Bob is a longtime member of the Florida sports media, having served as a reporter and copy editor for more than 30 years. His true sports passion, however, is the history of the various games, exhibited by his in-depth book reviews and hobby of collecting cards and other sports memorabilia. He blogs for TBO.com on both subjects, transferring his work for the Tampa Tribune to the realm of cyberspace.
E-Mail The Bookie:
Have a question or comment for Bob?
Follow Bob here:
Most Recent Entries
- Manuel signs deal with Panini Authentic
- Panini previews Gold Standard basketball
- Golf: All-Western Conference Teams
- Baseball: Jesuit OF Taylor selects Duke
- Land O’ Lakes defensive standout Shaheed Salmon picks up first offer
- Football: All-Western Conference Teams
- Rays non-tender Fuld
- Chargers WR Allen top rookie in Week 12 voting
- Collect call: 2014 Topps U.S. Olympic & Paralympic Team and Hopefuls
- Panini’s Totally Certified hockey to debut in February
- Leaf releases some corny inserts
- Volleyball: Berkeley Prep’s Brown a finalist for Miss Volleyball
- Rays 2014 spring training schedule
- Proposal would ease FHSAA penalty for violating “follow the coach” law
- Maddon’s Thanksmas returns for 8th year
Grisham’s “Calico Joe” has perfect pitch
Posted Apr 8, 2012 by Bob D'Angelo
Updated Mar 27, 2013 at 10:27 PM
It’s to be expected. A John Grisham novel will have strong characters, an intriguing plot, and will keep you interested from cover to cover. Most of his writing centers around court procedures, or are based in lawyers’ offices or judges’ chambers. Novels like “The Firm” and “The Pelican Brief” are taut, gripping pieces of fiction.
In “Calico Joe” (Doubleday, $24.95, hardback, 198 pages), Grisham tackles a different subject, turning his attention to baseball. He creates a light, fun read with distinctive characters and a predictable, yet enjoyable plot.
Calico Joe is Joe Castle, a rookie for the Chicago Cubs who takes major-league baseball by storm in the summer of 1973. Improbably, the phenom from Calico Rock, Ark., opens his career by going 15-for-15 and helps the Cubs take the lead in the National League East. He is a sensation, loved by thousands of fans, including young Paul Tracey of New York.
Tracey’s father is Warren Tracey, the struggling No. 4 pitcher for the New York Mets. The elder Tracey is loathsome: a drunk, a womanizer, abusive to his wife and children, and a pitcher ready and willing to come inside and hit a batter.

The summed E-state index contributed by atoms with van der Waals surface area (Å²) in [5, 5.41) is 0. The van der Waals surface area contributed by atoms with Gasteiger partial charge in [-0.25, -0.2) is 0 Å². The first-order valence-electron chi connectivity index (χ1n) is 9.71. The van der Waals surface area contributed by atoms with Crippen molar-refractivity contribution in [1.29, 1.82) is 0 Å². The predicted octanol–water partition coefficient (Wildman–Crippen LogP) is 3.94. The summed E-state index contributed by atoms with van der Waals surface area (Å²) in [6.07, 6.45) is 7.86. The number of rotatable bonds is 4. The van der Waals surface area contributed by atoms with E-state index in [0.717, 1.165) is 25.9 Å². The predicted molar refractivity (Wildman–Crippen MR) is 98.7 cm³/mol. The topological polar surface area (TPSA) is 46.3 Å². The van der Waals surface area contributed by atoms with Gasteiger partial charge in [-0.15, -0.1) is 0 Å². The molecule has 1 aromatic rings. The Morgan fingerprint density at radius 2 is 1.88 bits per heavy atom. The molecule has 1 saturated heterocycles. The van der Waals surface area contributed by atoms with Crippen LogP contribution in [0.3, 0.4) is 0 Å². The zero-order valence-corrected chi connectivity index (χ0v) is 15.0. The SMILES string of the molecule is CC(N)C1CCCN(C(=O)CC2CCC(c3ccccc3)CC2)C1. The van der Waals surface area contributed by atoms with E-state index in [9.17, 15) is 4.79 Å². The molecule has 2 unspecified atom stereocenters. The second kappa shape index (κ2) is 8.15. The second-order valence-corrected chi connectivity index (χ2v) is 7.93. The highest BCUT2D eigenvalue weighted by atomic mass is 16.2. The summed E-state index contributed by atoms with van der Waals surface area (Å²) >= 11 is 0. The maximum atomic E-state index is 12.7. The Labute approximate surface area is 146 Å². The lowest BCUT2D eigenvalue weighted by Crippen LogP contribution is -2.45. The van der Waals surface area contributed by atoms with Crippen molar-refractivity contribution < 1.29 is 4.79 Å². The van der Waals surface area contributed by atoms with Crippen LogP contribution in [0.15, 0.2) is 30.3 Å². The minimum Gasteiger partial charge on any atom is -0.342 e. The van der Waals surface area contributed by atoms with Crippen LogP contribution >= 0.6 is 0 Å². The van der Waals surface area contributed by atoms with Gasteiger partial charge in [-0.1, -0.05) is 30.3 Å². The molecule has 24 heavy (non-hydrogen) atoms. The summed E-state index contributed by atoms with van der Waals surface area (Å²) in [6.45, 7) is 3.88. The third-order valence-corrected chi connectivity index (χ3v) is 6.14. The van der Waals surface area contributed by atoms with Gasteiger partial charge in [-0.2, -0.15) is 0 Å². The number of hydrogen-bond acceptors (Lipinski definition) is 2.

Inevitably, good faces evil. Castle homers in his first at-bat against Tracey. But to the horror of Paul Tracey and Castle’s legion of fans, evil carries the day during Calico Joe’s second at-bat. After a well-aimed fastball, the lives of Warren Tracey and Joe Castle will never be the same.
Thirty years later, Warren Tracey is dying from pancreatic cancer. Paul Tracey, estranged from his father for years, wonders whether he should call him at his Central Florida home.
“I sit at my desk and ponder life without Warren, my father. I started calling him Warren when I was in college because he was more of a person, a stranger, than a father,” Paul muses. “He did not object. He has never cared what I call him, and I have always assumed he prefers that I don’t call him at all.
“At least I make the occasional effort; he never has.”
After making a side trip to Calico Rock, Paul visits his father in Winter Haven and gives him what amounts to an ultimatum. Both men are stubborn and unmoving, which gives the dialogue a crackling tension. One can see the contempt Paul has for his father, and one also can recognize Warren’s unyielding principles. When he was a pitcher he followed baseball’s unwritten code; a batter hitting a home run could expect retaliation the next time he batted.
When Paul visits his father, Warren’s time is running out, and both men know it. Ultimately, their standoff melts away and leads to a bittersweet, but moving finish.
“The story of Joe Castle is nothing but a great tragedy. It’s difficult to accept, but after a while you try to move on,” Clarence Rooks, the owner of the Calico Rock Record, tells Paul Tracey.
“Calico Joe” is a book about clearly defined heroes and villains, fathers and sons, and hatred and forgiveness. Grisham’s writing is crisp; he is at his best with the character of Warren Tracey, as the reader quickly develops a dislike for the pitcher — and the man.
Grisham’s baseball knowledge is excellent, and he used the expertise of friend and former Cubs shortstop Don Kessinger to repair “a few areas in need of more work.” He also cautions the reader not to read the book with “any expectation of accuracy” as far as schedules, player rosters and batting orders.
“This is a novel, so any mistake should be promptly classified as part of the fiction.”
I didn’t see that many mistakes. I did see a quick, easy read that should satisfy lovers of baseball fiction.